The straps of my backpack dug hard into my shoulders as I trudged zombie-like in the sweltering heat. I was hitch-hiking across the island of Crete and had been dropped off in a small village miles from anywhere. A number of houses and sheds nestled the main road, but motorists hardly seemed to notice their presence as they rushed by in a cloud of dust and roaring motors without a sideways glance. I walked to the outskirts until I found a spot on the road where cars could pull over, and dropped my load to the ground with a sigh of relief. A low stone wall and a few sparse shrubs provided the only shade, but it would have to do because my legs felt like jelly and refused to go any further.

After several hours under the relentless sun, I was beginning to wilt and thought I’d never get out of the place. It was slow going trying to get a lift in Crete as there were few cars. And those that did come, hurtled past me, unstoppable express trains. The village seemed to be asleep, the population swallowed by the imposing stone walls of their houses, the only sound the constant thrumming of countless cicadas.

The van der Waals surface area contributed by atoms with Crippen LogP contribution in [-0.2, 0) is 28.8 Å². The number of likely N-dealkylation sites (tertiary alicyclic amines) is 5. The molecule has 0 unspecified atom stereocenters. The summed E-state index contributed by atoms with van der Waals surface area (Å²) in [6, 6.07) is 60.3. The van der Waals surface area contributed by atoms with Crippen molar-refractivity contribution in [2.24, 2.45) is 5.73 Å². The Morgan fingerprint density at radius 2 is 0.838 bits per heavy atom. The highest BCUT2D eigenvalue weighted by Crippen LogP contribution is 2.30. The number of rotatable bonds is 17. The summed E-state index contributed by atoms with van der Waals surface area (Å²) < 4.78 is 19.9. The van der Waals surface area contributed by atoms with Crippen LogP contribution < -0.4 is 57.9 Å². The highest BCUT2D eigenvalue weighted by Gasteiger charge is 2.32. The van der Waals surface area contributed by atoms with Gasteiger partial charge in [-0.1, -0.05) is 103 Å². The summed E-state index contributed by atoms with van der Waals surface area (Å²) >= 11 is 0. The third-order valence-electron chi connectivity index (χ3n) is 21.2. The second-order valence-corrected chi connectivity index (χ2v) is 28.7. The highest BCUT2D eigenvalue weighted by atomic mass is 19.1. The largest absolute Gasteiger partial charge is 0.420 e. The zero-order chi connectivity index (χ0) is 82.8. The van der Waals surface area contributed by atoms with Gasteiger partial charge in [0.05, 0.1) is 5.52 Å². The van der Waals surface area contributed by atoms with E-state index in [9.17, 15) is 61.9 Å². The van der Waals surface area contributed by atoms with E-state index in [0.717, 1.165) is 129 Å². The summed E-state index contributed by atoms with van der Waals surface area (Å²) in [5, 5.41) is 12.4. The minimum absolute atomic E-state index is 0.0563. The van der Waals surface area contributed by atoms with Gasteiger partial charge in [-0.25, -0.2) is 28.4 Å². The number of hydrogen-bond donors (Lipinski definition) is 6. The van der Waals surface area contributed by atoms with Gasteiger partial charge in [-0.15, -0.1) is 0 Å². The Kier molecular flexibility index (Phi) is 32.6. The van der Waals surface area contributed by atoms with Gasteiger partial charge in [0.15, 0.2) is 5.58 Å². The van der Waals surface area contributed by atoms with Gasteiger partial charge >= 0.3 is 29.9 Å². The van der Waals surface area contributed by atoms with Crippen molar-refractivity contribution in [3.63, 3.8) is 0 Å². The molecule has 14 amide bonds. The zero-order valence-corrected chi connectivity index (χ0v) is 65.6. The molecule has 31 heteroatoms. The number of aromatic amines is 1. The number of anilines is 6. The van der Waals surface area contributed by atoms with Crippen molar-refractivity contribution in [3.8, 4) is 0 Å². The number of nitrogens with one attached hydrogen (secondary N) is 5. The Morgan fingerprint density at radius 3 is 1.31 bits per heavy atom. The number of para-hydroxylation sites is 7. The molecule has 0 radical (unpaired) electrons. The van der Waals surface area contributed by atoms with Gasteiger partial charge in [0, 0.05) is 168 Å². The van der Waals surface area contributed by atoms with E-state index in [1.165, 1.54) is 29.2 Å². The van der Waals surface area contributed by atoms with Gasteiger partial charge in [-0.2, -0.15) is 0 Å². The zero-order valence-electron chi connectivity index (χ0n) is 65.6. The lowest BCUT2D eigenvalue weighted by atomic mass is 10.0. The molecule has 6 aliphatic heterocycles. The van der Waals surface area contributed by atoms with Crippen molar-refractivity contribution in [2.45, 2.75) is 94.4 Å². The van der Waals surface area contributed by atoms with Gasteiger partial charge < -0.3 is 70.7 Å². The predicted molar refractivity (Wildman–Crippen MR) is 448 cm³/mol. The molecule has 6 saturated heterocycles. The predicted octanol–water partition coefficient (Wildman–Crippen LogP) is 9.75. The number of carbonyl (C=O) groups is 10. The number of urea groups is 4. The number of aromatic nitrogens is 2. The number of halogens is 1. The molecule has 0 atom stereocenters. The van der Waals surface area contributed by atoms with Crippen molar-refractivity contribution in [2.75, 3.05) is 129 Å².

A movement in the shimmering air caught my eye. Coming down the street from the centre of the village was a woman, clothed in black from head to toe. She was middle-aged, the olive skin of her face bore the marks of the elements and the passing of time. She was carrying something in her hands, maybe a tray I thought, covered by a spotless white cloth.

Imagine my surprise when she came directly up to me and offered the tray accompanied by a torrent of incomprehensible Greek. I had no idea what she wanted until she lifted the cloth to reveal a loaf of freshly-baked bread, whose rich aroma filled my senses, evoking the image of my uncle’s bakery and the smell I adored as a child, of loaves direct from the oven. A block of Feta cheese, tomatoes, olives and a bottle of orange juice decorated the tray. I was flabbergasted. As I took the tray I tried to thank her with my few words of Greek, but she waved me away, turned on her heel and headed back the way she had come. Still in a daze, I sat down to my feast, famished. I unfolded my knife and cut the bread. Food had never tasted so good.

I was deeply touched by the generosity of this unknown woman who had gone out of her way to be kind to a passing foreigner, especially so in my case as I had long hair, a bushy beard and dusty clothes. More than 40 years after the event, I still recall this moment of kindness with great humility and endless thanks. To know there are selfless people in our troubled world kindles joy and hope for the future.

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